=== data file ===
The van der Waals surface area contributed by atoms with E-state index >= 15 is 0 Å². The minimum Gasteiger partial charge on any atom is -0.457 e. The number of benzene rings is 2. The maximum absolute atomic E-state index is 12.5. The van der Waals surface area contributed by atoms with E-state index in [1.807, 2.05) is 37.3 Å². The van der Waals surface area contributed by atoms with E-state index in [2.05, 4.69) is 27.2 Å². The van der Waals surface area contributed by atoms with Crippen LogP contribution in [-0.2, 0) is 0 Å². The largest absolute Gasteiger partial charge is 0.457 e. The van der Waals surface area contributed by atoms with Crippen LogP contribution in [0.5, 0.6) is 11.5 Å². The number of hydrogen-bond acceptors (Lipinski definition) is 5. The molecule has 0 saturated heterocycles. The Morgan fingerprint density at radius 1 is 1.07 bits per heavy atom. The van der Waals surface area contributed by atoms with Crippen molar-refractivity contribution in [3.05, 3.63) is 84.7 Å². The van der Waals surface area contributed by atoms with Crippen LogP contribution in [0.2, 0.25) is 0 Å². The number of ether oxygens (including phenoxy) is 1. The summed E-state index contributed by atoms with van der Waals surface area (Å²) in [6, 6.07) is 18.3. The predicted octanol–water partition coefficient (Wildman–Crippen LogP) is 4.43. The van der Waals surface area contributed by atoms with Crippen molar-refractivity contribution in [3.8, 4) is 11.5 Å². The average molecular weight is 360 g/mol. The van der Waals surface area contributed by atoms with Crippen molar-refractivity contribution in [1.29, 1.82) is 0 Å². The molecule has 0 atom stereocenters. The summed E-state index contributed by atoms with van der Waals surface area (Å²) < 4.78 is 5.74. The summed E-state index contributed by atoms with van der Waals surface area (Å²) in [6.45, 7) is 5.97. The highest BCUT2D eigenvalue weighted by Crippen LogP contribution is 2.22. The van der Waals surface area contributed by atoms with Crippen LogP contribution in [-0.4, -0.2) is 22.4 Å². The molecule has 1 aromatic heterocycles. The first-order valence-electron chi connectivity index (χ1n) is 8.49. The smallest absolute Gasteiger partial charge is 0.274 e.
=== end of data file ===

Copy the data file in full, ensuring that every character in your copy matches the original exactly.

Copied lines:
The van der Waals surface area contributed by atoms with E-state index >= 15 is 0 Å². The minimum Gasteiger partial charge on any atom is -0.457 e. The number of benzene rings is 2. The maximum absolute atomic E-state index is 12.5. The van der Waals surface area contributed by atoms with E-state index in [1.807, 2.05) is 37.3 Å². The van der Waals surface area contributed by atoms with E-state index in [2.05, 4.69) is 27.2 Å². The van der Waals surface area contributed by atoms with Crippen LogP contribution in [-0.2, 0) is 0 Å². The largest absolute Gasteiger partial charge is 0.457 e. The van der Waals surface area contributed by atoms with Crippen LogP contribution in [0.5, 0.6) is 11.5 Å². The number of hydrogen-bond acceptors (Lipinski definition) is 5. The molecule has 0 saturated heterocycles. The Morgan fingerprint density at radius 1 is 1.07 bits per heavy atom. The van der Waals surface area contributed by atoms with Crippen molar-refractivity contribution in [3.05, 3.63) is 84.7 Å². The van der Waals surface area contributed by atoms with Crippen LogP contribution in [0.2, 0.25) is 0 Å². The number of ether oxygens (including phenoxy) is 1. The summed E-state index contributed by atoms with van der Waals surface area (Å²) in [6, 6.07) is 18.3. The predicted octanol–water partition coefficient (Wildman–Crippen LogP) is 4.43. The van der Waals surface area contributed by atoms with Crippen molar-refractivity contribution in [3.8, 4) is 11.5 Å². The average molecular weight is 360 g/mol. The van der Waals surface area contributed by atoms with Crippen molar-refractivity contribution in [1.29, 1.82) is 0 Å². The molecule has 0 atom stereocenters. The summed E-state index contributed by atoms with van der Waals surface area (Å²) < 4.78 is 5.74. The summed E-state index contributed by atoms with van der Waals surface area (Å²) in [6.45, 7) is 5.97. The highest BCUT2D eigenvalue weighted by Crippen LogP contribution is 2.22. The van der Waals surface area contributed by atoms with Crippen LogP contribution in [-0.4, -0.2) is 22.4 Å². The molecule has 1 aromatic heterocycles. The first-order valence-electron chi connectivity index (χ1n) is 8.49. The smallest absolute Gasteiger partial charge is 0.274 e.